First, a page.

Is It Possible for an Entire Sangha to be ‘Defeated’ in the Holy Life?

Brian Victoria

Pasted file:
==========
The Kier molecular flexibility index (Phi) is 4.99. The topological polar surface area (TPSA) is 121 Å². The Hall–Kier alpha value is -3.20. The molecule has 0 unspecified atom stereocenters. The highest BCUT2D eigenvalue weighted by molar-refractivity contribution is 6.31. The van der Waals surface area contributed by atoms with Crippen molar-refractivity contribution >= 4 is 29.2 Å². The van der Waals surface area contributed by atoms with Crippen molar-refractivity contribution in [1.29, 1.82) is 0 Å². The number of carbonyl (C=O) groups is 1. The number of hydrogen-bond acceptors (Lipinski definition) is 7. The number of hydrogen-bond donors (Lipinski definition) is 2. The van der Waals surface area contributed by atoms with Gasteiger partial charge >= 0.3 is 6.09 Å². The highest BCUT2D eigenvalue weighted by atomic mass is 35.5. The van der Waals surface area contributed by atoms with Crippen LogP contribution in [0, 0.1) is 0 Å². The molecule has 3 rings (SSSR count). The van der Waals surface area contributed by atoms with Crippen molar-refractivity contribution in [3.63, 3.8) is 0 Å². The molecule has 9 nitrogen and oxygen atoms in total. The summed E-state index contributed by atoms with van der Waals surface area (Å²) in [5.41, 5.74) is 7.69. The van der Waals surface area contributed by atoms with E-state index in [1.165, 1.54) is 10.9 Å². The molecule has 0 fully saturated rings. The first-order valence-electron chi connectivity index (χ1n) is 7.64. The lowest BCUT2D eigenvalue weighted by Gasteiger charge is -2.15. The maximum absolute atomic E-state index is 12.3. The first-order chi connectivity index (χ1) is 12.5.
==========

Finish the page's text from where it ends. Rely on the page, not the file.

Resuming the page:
In the spring of 2019 a major peace exhibition took place at Higashi Honganji temple in Kyoto. The exhibition was entitled “No War – Peace” with the subtitle: “Tragic — Human Beings — How Brutal They Are!” While sectarian leaders admitted their own sect's war culpability, the exhibition's focus was almost exclusively on Japan as a victim of war, thereby, at least implicitly, avoiding an examination of both Japan’s role as war victimizer and their own sect's unconditional support of Japan's wartime aggression. The historical reality is, of course, that not only Higashi Honganji but all traditional sects in Japan were united as one in their support of Japan's war effort. This reality raises the question of how to deal with the longstanding Buddhist practice that clerics who intentionally broke one of the four pārājika rules, including killing, were declared to have been “defeated” and barred from the Sangha for life. In light of the massive loss of life resulting from Japanese aggression abroad, are postwar Buddhist peace exhibitions focused on Japan as a victim of war sufficient to restore the Buddhist affiliation of their sects?

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